On the other hand, Netanyahu has sweeping support of the Likud voters. That is the one thing that is important to him now, since his political existence hangs on this group only. In fact, this electoral war that he is waging is his way to demonstrate to his followers that he is fighting for their common political home against hostile takeovers.

Netanyahu’s battle to preserve his control over the Likud includes also another front, which is politically eliminating potential Likud leadership rivals. In the framework of these efforts, he is now focusing on preventing senior Likud member Nir Barkat from using his personal wealth for campaigning inside the party.

As a reminder, Israeli law prevents candidates in party primaries from using personal financial resources to fund their own campaign. The law stipulates specific limits on contributions made by individuals for such causes. On the other hand, before the primaries, there is no law preventing any such move.

Former Jerusalem Mayor Barkat is the wealthiest politician in Israel, who made a fortune with high-tech companies. He is not hiding his ambitions, and is ready to harness his wealth to achieve these ambitions. In fact, over the past few months, Barkat has been spending money with this goal in mind, establishing himself in the Likud and making himself popular with the general public. Recent surveys place Barkat as Netanyahu’s top Likud rival, revealing that he is advancing in the public image. Were he to head the Likud, he may be able to win 29 Knesset seats. At this point, Netanyahu still has an edge in the polls over him, but Barkat will surely argue that Netanyahu still won’t be able to cobble together a coalition, much like he failed in the last elections.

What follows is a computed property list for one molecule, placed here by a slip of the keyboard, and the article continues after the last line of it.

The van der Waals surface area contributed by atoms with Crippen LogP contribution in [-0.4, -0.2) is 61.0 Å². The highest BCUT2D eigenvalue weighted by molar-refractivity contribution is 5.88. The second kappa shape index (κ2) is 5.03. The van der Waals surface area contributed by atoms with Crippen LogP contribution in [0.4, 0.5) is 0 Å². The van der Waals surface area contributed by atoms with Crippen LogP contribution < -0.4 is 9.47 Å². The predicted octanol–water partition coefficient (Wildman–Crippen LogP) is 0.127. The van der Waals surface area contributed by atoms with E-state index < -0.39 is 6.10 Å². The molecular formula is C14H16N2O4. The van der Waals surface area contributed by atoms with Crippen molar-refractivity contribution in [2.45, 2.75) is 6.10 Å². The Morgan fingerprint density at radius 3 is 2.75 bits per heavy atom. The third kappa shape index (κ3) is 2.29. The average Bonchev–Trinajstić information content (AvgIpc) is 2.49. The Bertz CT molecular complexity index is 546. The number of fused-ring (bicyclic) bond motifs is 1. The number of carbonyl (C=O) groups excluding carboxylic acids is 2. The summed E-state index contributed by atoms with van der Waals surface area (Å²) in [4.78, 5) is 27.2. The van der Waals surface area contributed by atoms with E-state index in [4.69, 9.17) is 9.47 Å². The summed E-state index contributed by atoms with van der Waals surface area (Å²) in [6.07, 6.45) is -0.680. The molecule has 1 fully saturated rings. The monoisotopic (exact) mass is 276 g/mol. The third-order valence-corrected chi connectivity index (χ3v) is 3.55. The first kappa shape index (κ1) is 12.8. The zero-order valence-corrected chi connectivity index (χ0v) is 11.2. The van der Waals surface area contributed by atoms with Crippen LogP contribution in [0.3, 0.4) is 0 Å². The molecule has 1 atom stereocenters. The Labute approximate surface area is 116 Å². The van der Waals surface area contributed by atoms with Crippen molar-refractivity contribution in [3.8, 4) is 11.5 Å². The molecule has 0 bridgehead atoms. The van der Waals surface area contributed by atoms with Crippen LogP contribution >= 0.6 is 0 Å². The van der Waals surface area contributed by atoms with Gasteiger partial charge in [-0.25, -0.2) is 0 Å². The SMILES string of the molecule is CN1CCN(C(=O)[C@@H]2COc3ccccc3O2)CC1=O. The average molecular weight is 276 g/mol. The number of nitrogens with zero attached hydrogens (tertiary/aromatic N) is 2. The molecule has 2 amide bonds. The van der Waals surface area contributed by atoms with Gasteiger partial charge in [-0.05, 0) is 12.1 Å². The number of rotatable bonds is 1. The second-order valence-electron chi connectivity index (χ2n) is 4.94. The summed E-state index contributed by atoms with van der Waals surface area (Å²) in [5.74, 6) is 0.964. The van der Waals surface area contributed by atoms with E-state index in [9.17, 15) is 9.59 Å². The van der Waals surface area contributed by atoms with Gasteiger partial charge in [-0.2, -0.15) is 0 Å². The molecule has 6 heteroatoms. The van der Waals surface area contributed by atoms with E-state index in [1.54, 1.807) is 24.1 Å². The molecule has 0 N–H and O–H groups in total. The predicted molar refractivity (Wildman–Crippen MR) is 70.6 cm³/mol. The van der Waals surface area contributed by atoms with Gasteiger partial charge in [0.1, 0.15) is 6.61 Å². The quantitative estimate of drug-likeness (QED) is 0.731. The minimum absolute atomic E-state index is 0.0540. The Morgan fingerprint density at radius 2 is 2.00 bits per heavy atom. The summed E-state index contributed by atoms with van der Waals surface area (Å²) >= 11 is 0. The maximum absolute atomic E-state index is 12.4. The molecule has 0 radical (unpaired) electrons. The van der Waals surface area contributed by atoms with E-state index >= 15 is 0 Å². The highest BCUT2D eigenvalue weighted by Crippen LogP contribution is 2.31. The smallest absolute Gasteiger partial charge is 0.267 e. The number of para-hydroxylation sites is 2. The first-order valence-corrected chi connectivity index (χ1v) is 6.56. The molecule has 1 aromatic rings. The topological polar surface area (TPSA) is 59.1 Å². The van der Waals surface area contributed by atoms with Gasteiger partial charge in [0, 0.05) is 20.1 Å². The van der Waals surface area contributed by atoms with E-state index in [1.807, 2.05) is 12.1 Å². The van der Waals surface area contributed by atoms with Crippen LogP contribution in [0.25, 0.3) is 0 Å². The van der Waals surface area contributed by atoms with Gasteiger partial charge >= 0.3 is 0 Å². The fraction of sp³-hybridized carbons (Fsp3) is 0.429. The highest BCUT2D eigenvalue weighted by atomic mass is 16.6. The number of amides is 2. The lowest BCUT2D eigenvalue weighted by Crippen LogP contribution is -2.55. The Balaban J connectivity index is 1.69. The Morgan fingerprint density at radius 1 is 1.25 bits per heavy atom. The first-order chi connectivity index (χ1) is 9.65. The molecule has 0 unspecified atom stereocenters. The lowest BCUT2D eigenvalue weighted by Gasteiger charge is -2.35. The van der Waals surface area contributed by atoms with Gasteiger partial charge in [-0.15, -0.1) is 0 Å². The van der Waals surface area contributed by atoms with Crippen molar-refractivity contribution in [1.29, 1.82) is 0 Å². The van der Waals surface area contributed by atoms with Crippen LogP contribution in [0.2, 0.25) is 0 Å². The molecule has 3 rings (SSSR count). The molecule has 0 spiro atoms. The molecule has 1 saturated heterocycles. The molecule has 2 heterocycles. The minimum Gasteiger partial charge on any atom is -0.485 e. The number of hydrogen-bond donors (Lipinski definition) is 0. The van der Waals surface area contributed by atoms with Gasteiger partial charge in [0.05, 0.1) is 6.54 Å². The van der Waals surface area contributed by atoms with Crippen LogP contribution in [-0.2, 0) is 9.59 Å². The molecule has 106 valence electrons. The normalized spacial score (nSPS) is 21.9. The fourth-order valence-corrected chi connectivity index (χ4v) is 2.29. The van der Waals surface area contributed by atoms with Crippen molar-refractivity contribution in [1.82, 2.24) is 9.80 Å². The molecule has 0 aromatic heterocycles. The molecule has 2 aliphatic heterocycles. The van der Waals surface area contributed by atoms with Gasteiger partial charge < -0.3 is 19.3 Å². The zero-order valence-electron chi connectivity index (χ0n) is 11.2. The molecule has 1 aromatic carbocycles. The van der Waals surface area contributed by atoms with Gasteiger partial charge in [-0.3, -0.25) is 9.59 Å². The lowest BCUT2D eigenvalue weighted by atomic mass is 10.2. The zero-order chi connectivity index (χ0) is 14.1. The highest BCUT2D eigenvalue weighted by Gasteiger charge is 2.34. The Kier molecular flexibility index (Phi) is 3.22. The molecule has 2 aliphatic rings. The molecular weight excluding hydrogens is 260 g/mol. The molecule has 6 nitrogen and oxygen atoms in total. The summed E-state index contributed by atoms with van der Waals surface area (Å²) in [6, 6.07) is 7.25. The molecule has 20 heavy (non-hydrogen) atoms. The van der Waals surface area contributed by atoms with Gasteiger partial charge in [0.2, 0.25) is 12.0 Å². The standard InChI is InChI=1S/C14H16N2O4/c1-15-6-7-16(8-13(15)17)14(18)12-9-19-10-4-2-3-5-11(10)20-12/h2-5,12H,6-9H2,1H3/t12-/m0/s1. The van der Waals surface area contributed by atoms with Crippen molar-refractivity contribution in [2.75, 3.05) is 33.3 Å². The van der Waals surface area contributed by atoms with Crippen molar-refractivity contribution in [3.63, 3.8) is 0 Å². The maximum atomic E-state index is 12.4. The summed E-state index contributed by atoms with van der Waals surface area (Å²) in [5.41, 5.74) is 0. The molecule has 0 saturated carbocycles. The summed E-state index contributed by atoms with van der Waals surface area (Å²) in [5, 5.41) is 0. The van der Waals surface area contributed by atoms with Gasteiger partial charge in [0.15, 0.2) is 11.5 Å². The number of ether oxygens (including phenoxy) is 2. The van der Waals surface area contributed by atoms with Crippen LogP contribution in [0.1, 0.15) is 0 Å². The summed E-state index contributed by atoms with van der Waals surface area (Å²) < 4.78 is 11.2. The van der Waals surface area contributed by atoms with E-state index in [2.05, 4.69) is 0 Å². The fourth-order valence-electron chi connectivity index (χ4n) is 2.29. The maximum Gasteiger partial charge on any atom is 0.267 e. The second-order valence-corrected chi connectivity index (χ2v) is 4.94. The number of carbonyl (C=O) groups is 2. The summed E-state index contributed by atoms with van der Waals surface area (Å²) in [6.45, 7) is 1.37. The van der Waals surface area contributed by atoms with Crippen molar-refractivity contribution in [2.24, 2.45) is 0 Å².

Faced with Barkat’s rivalry, Netanyahu is certainly not sitting on his hands. Former Minister David Amsalem, a close associate of Netanyahu, recently submitted a bill that limits the sum of money that an elected official and his family can collect in fundraising for political activity, to 100,000 Israeli shekels ($32,000) a year. The law has been dubbed the “Barkat law” because people view it as targeting Barkat personally.

On Dec. 27, the Knesset ministerial committee approved the bill, which is expected to be brought up for a preliminary Knesset vote already on Dec. 29. Clearly, Netanyahu is not wasting any time in his battle on both fronts.